metalmoveabletype

Books have been with us for thousands of years, and books about books for very nearly that long. The world of books teems with themes, and in the latest massive Oxford Companion, that world receives a bestiary with hopes of being definitive.

History Without the Moon

February 1, 2011
DiamonJubilee

Her reign was epic in length and social impact, but it very nearly didn’t happen at all. She ruled through two generations of her people, and she left the British monarchy very different from how she found it. She is Queen Victoria, and our Year with the Windsors starts as it must: with her.

There Can Only Be One

February 1, 2011
SixNationsveteransWar1812

The United States’ first Civil War, Alan Taylor claims, was fought in 1812. Ivan Lett assesses the revisionist argument.

Duel

January 1, 2011
Duel

Nixon’s crimes are known to us all. A new book reveals that his biggest tormentor in the media committed a few of them himself.

The Beginning of the End, the Battle at the End, and the End

January 1, 2011
9780312628192

In 1941 Hitler had everything: all of Europe had fallen to his stormtroopers, and he could dispose of lone, defiant England at his leisure. Then he made a Napoleonic gamble: he invaded his one-time ally, Russia. Three new books deal with the Napoleonic results of that gamble.

The Prodigal Brothers

December 1, 2010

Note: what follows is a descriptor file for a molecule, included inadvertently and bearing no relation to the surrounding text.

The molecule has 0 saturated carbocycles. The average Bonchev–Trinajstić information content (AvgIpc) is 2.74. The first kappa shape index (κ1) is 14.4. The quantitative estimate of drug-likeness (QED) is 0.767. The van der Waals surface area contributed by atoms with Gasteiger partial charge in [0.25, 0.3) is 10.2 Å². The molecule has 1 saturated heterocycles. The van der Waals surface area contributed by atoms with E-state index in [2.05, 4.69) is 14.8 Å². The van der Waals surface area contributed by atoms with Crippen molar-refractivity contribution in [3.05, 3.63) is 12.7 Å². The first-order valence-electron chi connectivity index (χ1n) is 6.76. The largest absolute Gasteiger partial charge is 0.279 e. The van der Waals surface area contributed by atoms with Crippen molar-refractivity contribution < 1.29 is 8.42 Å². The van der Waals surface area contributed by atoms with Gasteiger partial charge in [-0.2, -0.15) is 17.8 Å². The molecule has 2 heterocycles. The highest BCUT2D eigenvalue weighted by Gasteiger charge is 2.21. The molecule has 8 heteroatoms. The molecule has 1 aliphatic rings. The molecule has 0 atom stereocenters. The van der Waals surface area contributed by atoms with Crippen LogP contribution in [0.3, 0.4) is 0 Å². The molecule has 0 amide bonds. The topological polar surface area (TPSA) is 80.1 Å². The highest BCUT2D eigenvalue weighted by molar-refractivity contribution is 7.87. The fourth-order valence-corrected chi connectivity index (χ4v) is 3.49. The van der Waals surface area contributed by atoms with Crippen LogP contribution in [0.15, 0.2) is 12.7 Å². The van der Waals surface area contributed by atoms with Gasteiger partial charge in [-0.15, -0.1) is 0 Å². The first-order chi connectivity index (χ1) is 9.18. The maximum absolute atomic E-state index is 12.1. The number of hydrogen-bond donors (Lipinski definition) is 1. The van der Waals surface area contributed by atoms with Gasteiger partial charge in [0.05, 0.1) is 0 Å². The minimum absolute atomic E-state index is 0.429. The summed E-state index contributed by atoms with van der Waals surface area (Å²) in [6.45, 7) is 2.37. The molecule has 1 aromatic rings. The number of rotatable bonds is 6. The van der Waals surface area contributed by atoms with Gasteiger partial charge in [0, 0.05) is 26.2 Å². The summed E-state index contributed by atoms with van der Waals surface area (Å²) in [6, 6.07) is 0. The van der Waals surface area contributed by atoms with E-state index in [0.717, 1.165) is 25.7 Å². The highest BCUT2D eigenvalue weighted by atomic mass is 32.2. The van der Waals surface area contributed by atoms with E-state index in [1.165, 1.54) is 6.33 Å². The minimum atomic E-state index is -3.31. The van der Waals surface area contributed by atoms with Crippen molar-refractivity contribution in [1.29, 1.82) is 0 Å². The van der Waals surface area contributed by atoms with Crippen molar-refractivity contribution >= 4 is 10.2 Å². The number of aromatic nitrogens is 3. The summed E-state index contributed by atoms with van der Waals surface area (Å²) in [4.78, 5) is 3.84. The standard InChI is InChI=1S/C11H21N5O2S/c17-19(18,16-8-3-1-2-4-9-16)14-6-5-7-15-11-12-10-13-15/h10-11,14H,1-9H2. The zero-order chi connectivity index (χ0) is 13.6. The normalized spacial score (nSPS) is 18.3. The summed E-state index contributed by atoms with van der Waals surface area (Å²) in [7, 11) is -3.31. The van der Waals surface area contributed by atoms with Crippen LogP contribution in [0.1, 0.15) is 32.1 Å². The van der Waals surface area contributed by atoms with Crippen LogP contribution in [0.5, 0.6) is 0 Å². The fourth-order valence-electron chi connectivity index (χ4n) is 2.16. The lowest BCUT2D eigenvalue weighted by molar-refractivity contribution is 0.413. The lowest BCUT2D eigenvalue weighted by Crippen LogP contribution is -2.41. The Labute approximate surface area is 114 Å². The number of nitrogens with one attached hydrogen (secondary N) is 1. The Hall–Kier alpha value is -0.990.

gustavmahler

Ever since Cain and Abel, literature has reserved a prominent place for sterling heroes — and the flawed, grasping, and entirely more interesting brothers who live in their shadow.

Simple Man

December 1, 2010
Simple Man

No American president in a generation has so polarized the country as George W. Bush, and his new book will almost certainly polarize its readers. Is it defiant agitprop or heartfelt memoir?

W.

December 1, 2010
george-washington_4964

For two centuries, he’s been the founding myth of his nation: first in war, first in peace, Washington the paragon. Ron Chernow’s new biography does nothing to tarnish that image — but should it?

Misfiring the Canon

December 1, 2010
charleshill

Of the charismatic Yale lecturer one adoring student wrote, “Charles Hill is God,” and in his new book, Hill moves in mysterious ways. He claims that statecraft and the Western canon are inextricably linked — but there are doubters in the temple.

A Day Such as This

November 1, 2010
Battle-of-the-somme-2

The Battle of the Somme has become a watch-word for useless slaughter over worthless ground, but a new book contends that the Somme was actually a victory for the good guys–a ghastly, horrifying victory, but a victory just the same.

The Lion Saves His Pride

November 1, 2010
The Lion Saves His Pride

Winston Churchill has become such an icon of wartime tenacity that many people tend to forget he had a postwar political career. Barbara Leaming’s 2010 biography examines the last act of a famous man’s career.

Keeping Up with the Romans: The Phenomenon of Her

November 1, 2010
Alma-TademaAandCleopatra

She’s one of the most famous names in history, and the only figure in antiquity to rival Julius Caesar’s renown–but what do we really know about Cleopatra? Stacy Schiff’s new biography takes us behind the legend.

Second Glance: The Daringly Sensible Marjorie Hillis

October 1, 2010
Live alone cover

In books such as “Live Alone and Like It” Marjorie Hillis preached independence and practical style to “live-aloner” working women of the 1930s and beyond

The Curious Disposition

October 1, 2010
The-Merchant-of-Venice-thumb-560xauto-26123

Some of the greatest works of English literature grapple with the dark, knotted roots of anti-Semitism, and the audience is always complicit. A new book studies the tangle of art and atrocity in writers Chaucer to Marlowe to Shakespeare

No Heaven for Suckers

October 1, 2010
machiavelli